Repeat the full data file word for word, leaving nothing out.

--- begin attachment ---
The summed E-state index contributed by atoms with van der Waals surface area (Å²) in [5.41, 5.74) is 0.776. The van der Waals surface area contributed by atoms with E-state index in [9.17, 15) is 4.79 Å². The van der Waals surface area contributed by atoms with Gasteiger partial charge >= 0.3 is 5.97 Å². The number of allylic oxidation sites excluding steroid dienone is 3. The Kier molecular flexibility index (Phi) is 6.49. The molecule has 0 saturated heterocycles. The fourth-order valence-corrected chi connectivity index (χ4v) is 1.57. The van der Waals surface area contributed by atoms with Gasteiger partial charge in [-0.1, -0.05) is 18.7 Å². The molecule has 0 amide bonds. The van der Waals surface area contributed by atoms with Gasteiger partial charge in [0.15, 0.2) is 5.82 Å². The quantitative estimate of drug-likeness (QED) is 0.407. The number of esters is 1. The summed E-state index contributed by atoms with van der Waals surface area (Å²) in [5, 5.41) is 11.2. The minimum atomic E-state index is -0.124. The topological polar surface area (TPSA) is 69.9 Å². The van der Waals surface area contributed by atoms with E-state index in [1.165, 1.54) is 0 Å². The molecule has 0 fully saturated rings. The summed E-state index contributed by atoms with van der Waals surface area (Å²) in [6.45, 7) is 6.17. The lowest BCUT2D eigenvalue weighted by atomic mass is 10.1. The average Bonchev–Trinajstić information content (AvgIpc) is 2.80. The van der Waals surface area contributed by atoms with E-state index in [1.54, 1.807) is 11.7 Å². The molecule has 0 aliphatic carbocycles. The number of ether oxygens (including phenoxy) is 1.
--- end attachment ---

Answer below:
The summed E-state index contributed by atoms with van der Waals surface area (Å²) in [5.41, 5.74) is 0.776. The van der Waals surface area contributed by atoms with E-state index in [9.17, 15) is 4.79 Å². The van der Waals surface area contributed by atoms with Gasteiger partial charge >= 0.3 is 5.97 Å². The number of allylic oxidation sites excluding steroid dienone is 3. The Kier molecular flexibility index (Phi) is 6.49. The molecule has 0 saturated heterocycles. The fourth-order valence-corrected chi connectivity index (χ4v) is 1.57. The van der Waals surface area contributed by atoms with Gasteiger partial charge in [-0.1, -0.05) is 18.7 Å². The molecule has 0 amide bonds. The van der Waals surface area contributed by atoms with Gasteiger partial charge in [0.15, 0.2) is 5.82 Å². The quantitative estimate of drug-likeness (QED) is 0.407. The number of esters is 1. The summed E-state index contributed by atoms with van der Waals surface area (Å²) in [5, 5.41) is 11.2. The minimum atomic E-state index is -0.124. The topological polar surface area (TPSA) is 69.9 Å². The van der Waals surface area contributed by atoms with E-state index in [1.165, 1.54) is 0 Å². The molecule has 0 fully saturated rings. The summed E-state index contributed by atoms with van der Waals surface area (Å²) in [6.45, 7) is 6.17. The lowest BCUT2D eigenvalue weighted by atomic mass is 10.1. The average Bonchev–Trinajstić information content (AvgIpc) is 2.80. The van der Waals surface area contributed by atoms with E-state index in [1.54, 1.807) is 11.7 Å². The molecule has 0 aliphatic carbocycles. The number of ether oxygens (including phenoxy) is 1.